In reality, this diagram is measuring the level of innovation from 4 or 5 years ago.

    It would be interesting to construct the diagram with 2008 patent filing data. We would get a better picture of recent innovation, assuming that IP creation equates to innovation.

  7. The “innovation” is measured in US patent applications. No surprise, the international counterparts have far lower representation in comparison to Silicon Valley.
    I am pretty sure that taking UK, German, or EU patents in considerations will do wonders for London, Munich, and Stuttgart (BMW, Bosch, Siemens, Porsche are prolific patent applicants in Germany). I am not sure about the patent situation in Asia, but in Europe, the local patents are expensive enough to apply for.
    I doubt the mentioned areas will come close to the Valley numbers, but it will make a difference, nonetheless.

  8. Although I would agree that Silicon Valley is in a league of its own, I’m not sure the graph is the best representation of this: is the number of US patents really a good measure considering the nonsensical nature of a lot of patents?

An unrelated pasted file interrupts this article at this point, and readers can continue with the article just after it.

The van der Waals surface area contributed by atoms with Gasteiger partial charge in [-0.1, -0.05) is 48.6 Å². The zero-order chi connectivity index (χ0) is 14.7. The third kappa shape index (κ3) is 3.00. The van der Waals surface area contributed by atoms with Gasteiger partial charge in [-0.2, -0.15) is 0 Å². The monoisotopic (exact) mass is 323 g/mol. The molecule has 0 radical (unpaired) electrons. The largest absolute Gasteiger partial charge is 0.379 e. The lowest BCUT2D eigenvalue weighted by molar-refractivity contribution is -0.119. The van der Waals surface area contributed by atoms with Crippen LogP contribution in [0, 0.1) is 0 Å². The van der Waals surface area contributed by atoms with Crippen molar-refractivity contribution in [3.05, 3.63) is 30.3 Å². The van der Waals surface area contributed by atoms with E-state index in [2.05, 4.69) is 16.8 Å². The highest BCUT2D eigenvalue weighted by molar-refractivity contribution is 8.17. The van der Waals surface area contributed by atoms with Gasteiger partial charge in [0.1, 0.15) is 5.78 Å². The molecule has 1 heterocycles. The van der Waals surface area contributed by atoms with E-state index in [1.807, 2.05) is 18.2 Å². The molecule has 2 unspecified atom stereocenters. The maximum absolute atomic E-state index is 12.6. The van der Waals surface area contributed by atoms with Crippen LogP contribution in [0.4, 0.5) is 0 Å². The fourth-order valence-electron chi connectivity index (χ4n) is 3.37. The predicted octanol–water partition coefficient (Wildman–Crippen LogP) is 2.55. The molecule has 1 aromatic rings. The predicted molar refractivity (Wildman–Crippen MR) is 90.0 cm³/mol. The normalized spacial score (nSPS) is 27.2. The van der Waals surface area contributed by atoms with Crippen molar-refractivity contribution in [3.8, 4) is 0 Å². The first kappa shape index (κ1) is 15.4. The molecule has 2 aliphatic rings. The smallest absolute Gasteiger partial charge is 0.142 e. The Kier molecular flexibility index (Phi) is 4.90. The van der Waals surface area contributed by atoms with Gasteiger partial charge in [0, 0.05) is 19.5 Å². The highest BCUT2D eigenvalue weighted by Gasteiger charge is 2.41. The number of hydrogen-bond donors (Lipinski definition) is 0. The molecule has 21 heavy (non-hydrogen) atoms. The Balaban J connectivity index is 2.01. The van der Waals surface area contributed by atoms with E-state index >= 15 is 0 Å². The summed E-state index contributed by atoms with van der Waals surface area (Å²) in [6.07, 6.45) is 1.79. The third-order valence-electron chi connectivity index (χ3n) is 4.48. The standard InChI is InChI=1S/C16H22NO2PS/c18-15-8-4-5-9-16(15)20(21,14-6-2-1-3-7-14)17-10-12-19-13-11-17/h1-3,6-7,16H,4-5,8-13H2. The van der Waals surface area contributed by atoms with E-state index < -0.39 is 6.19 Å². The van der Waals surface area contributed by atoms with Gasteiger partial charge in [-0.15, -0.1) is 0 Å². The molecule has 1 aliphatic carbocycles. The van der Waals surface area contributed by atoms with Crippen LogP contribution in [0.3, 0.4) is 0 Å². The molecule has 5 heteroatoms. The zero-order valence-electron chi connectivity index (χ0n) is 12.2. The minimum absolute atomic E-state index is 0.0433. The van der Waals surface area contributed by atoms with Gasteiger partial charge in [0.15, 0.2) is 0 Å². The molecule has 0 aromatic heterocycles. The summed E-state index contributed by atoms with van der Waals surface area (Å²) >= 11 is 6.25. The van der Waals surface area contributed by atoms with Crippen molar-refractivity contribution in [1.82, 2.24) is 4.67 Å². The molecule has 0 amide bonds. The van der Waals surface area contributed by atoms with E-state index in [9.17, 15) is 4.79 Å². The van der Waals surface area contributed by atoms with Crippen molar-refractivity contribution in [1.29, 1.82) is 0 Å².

9. Om, Agreed 100% with your observation.
    Culture is not transposable or transportable, and you can’t display that on a MAP! It’s engrained over many decades and years of perpetuation. The SV Culture is unique in the world. It’s the battery that charges everything else. When I come back from a trip there, I’m always more energized than before.

  10. To add to Wille’s comment above, not only is the number of US patents not a good measure of innovation, it most definitely isn’t a good measure of innovation of the kind that Om is referring to (“website that essentially shows cat videos” – and isn’t that i can has cheeseburger rather than youtube?)

  11. One thing about this graph: San Francisco and Silicon Valley should have been combined together. Then it would have been even more apparent how important this region of the world is to innovation. In my mind they are the same thing, the fact that they aren’t combined in this graph is a major mistake.

  12. @Om
    you mean a system which includes Software Patents, it’s ok to compare it to other Patent systems which do not?
    More is more, even if we compare BS to innovations?
    Any other country has as many Patent trolls as the US?